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Friday, November 27, 2015

In the Fullness of Time: 4 Historic Facts about the Nativity of Jesus Christ

The Year

As for the year of Jesus Christ’s birth, it is estimated to be between 6-4 B.C. as Luke 1:5 refers to “The days of Herod” who died in 4 B.C. Ironically, 1 A.D. (Anno Domini or “In the Year of Our Lord” ) is not an accurate date as the calendar was slightly miscalculated by Dionysius Exiguus but has since become the world-wide accepted format. 

Dionysius Exiguus invented Anno Domini years to date Easter.

The Day

As for the day of His birth, some scholars say that it could not be December 25th because the Shepherds would not be out in the fields in the winter. They would suggest it was rather sometime in the spring. Others claim that it is indeed December 25th including Sextus Julius Africanus ( 2nd century A.D.), Hyppolytus (3rd century A.D.) and later, John Chrysostom. It was decided to celebrate Christmas on this date at least partially because the Roman Church wanted to have a replacement holiday for the pagan festival of Saturnalia. 

The simple fact is that no one really knows the exact date of Jesus’ birth and that, ultimately, it does not matter. Had God wanted the exact date to be known He would have recorded it in Scripture. As is usually God’s way, it is more important that we know the Why than the When, Where or How.

Cyrenius of Syria 

There has always been some debate among secular historians as to the accuracy of Luke when he says  

“And it came to pass in those days, that there went out a decree from Caesar Augustus, that all the world should be taxed. (And this taxing was first made when Cyrenius was governor of Syria (Luke 2:1-2).” 

The difficulty lies in the fact that Cyrenius was not an actual governor until 6A.D., however it is highly likely that he was in a position of leadership ( which is all that the Greek word for governor implies) much earlier. 

Coin - Cyrenius (Quirinius) Governor of Syria when Jesus was born.

James, Faucet & Brown add two more widely acceptable reconciliations for this verse by Luke:  

1) A nuance of translation:  "This registration was previous to Cyrenius being governor of Syria"--as the word "first" is rendered in Jhn 1:15 15:18. In this case, of course, the difficulty vanishes.”

2) "But it is perhaps better to suppose, with others, that the registration may have been ordered with a view to the taxation, about the time of our Lord's birth, though the taxing itself--an obnoxious measure in Palestine--was not carried out till the time of Quirinus.” In other words, the enrollment for the taxation started earlier while the taxation itself was not executed until later on. 

Augustus Caesar and the Pax Romana

In the book of Galatians, chapter 4, Paul speaks of the timing of Jesus Christ’s entry into the world in broader terms …

“But when the fullness of the time had come, God sent forth His Son, born of a woman, born under the law, to redeem those who were under the law, that we might receive the adoption as sons…” Gal 4:4-5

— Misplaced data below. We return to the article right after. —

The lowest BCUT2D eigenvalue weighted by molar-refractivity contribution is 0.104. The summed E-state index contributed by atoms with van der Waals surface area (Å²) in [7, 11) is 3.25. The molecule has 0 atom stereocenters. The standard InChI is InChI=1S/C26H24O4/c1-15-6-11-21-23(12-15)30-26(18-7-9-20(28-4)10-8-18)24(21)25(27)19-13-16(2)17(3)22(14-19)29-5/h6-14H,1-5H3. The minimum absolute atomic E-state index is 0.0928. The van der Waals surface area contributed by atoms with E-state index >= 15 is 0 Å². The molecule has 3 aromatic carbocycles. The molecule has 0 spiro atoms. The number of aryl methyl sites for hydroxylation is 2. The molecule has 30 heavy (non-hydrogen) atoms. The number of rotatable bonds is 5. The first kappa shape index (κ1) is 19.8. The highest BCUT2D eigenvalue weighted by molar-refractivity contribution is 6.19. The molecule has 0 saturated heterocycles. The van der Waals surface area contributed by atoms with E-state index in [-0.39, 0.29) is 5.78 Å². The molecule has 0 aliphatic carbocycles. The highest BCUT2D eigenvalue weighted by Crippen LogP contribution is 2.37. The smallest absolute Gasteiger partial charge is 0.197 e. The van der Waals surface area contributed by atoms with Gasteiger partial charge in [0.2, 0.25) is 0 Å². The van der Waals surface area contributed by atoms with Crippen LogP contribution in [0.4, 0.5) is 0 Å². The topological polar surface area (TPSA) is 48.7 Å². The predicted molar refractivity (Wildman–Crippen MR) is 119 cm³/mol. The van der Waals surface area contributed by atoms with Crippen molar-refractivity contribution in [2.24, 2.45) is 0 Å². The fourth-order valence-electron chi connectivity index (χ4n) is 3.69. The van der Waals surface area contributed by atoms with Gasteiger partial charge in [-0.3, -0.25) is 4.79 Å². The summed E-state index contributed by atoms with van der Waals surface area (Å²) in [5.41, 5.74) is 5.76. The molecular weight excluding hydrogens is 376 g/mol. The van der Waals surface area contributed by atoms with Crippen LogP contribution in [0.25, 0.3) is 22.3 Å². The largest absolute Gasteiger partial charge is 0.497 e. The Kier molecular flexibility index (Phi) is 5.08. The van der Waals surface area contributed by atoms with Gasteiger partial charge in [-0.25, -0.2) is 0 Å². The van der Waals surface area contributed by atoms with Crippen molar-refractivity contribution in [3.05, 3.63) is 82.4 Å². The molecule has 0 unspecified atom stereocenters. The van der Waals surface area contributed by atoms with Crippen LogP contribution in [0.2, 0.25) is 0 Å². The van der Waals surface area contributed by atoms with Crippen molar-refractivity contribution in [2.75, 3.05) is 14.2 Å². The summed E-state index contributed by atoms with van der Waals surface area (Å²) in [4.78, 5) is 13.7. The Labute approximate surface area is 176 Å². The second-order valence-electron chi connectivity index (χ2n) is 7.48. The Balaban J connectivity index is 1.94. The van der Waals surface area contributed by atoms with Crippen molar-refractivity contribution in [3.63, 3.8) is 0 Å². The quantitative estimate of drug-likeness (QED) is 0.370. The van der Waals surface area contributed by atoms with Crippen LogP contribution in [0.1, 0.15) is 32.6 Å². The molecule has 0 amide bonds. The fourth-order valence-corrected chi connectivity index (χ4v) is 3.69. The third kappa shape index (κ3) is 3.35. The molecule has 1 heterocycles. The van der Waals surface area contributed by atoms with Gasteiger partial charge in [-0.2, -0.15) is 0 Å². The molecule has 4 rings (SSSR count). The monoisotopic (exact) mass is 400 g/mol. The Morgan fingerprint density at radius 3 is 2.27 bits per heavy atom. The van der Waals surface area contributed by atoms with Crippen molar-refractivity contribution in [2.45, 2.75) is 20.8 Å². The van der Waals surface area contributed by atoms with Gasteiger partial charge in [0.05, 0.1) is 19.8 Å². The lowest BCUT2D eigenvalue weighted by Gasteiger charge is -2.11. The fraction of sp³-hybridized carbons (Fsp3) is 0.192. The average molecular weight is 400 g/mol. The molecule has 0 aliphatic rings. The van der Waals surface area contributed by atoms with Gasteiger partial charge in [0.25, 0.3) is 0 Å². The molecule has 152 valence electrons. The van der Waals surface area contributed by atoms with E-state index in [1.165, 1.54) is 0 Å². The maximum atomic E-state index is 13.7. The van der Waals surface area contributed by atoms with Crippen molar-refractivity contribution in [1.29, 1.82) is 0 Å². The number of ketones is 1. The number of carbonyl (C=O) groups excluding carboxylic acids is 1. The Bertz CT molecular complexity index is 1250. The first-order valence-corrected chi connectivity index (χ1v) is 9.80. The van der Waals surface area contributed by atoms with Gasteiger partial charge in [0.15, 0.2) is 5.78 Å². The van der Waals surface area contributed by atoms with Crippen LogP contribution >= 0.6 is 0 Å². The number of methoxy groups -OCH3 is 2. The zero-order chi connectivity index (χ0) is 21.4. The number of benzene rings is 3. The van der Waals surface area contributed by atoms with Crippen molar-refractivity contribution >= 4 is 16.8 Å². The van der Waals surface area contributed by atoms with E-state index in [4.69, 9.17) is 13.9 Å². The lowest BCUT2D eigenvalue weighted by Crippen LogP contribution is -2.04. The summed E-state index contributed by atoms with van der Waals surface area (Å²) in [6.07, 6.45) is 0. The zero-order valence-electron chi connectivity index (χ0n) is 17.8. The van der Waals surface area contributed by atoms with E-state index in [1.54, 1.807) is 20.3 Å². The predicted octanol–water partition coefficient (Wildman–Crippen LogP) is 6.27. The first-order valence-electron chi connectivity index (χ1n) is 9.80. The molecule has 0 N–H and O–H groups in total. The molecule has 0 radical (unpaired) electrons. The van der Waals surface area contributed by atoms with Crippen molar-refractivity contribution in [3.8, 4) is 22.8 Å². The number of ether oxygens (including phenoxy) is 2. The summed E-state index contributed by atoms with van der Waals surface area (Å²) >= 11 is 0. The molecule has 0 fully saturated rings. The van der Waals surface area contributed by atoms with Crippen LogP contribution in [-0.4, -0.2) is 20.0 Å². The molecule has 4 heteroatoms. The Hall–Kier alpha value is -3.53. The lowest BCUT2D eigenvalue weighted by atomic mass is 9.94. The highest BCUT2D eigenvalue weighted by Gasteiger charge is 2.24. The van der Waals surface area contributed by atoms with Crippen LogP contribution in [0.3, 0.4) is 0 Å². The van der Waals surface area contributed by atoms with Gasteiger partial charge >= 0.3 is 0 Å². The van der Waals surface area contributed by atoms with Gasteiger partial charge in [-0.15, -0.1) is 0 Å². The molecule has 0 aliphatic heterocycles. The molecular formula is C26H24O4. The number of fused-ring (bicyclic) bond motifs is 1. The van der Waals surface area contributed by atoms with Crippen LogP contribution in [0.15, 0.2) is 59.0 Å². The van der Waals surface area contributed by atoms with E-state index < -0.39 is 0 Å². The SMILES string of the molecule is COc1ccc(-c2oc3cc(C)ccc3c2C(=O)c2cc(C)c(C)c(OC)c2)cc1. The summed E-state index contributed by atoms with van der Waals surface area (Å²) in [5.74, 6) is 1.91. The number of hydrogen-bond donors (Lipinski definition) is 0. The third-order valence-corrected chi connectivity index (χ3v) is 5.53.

David Guzik comments, “For those who were under bondage to the law, it may seem that Jesus' coming was late. Paul assures us that it was at just the right time.” We often wonder how long it will take for the Lord Jesus to return again – but like the Incarnation it will at just the right time as judged by the Father. 

With an understanding of the world at this special time in history we can see at least one of the reasons why Paul referred to it is the “fullness of the time” or when the time was just right. The Roman ruler, Octavian, had defeated Mark Antony and Cleopatra at the battle of Actium in 31 B.C. and had begun an empire-wide peace that had been unprecedented in the world. He became the first Emperor of Rome and took the title Augustus. He reigned until 14 A.D. 

Statue - Agustus of Prima Porta

As Boice (quoted by Guzik)  puts it:  "It was a time when the pax Romana (*Roman Peace) extended over most of the civilized earth and when travel and commerce were therefore possible in a way that had formerly been impossible. Great roads linked the empire of the Caesars, and its diverse regions were linked far more significantly by the all-pervasive language of the Greeks. Add the fact that the world was sunk in a moral abyss ... and that spiritual hunger was everywhere evident, and one has a perfect time for the coming of Christ and for the early expansion of the Christian gospel." 

As much as Augustus Caesar was viewed as a political saviour at the time, the world needed something more… a Saviour of the soul. And thus Jesus was born and lived and died, not in the pomp and ceremony of Augustus, but in a manger, as a carpenter and on a cross. 

Christmas is not about a day or a date. It is not about power, politics or materialism. It is about celebrating, along with the angels of Heaven, the birth of the soul Saviour, Jesus the Son of God. 

“And she will bring forth a Son, and you shall call His name JESUS, for He will save His people from their sins.” Matthew 1:21

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